An audience of youths and adults, veterans who served in times of peace and times of war, gathered to observe Veterans Day Tuesday morning in Elgin.
There were few empty seats at Elgin High School gymnasium for the program. Students from all three schools in the community participated in the event either through the spoken word or in music during the nearly hour-long program.
Those veterans in attendance who served during times of war or other armed conflict were recognized by a standing ovation. Giving the Veterans Day Address was Garrett Dwyer. A 2004 graduate of Pope John, Dwyer joined the United State Marine Corps and served four years as an infantryman including a combat tour in Ramadi, Iraq in 2006-2007.
After returning home, he attended NCTA in Curtis, graduating with a degree in agriculture production. He said, “Seventeen percent of the US population lives in rural America and of that number, 40 percent of the people who serve in the military come from rural America. So, almost half of our military comes from small town America.”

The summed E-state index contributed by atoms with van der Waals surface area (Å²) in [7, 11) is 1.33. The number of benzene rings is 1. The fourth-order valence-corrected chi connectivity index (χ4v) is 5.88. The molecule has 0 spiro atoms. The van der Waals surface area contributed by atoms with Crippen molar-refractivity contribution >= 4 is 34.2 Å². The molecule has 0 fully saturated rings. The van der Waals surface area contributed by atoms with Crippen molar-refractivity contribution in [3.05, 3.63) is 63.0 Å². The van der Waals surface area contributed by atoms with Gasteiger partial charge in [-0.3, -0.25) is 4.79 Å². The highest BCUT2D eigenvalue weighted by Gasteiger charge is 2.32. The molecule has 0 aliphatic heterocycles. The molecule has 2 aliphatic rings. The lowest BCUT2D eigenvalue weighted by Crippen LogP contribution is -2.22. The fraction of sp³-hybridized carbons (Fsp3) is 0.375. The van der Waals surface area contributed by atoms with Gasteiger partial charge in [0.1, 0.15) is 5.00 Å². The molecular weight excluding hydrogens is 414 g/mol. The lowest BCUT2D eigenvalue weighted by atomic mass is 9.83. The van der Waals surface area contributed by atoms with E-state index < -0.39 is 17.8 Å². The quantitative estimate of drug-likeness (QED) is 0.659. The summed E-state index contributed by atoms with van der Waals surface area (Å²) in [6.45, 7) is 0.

He then spoke of the Farmer Veteran Coalition (FVC) and its efforts to assist veterans after returning home. The mission of FVC is not just to have veterans grow food, but to mobilize veterans to feed America. “The FVC strives to cultivate a new generation of farmers and food leaders, and develop viable employment and meaningful careers through the collaboration of the farming and military communities,” he said.
In closing, Dwyer shared what it means to be a veteran farmer, or in his case, a veteran rancher.
“Those who have served in the military and those who have specifically served in combat know the friendship and camaraderie that develops. Even though it is a short time in your life, it can seem like eternity as you experience it. It’s hard to keep the morale up at times, it is hard to stay motivated and worse yet to become complacent. In the agriculture world it is very easy to get into a rut and to keep doing the same thing over and over again while expecting different results. That is the definition of insanity.
For the complete story, see the print edition of The Elgin Review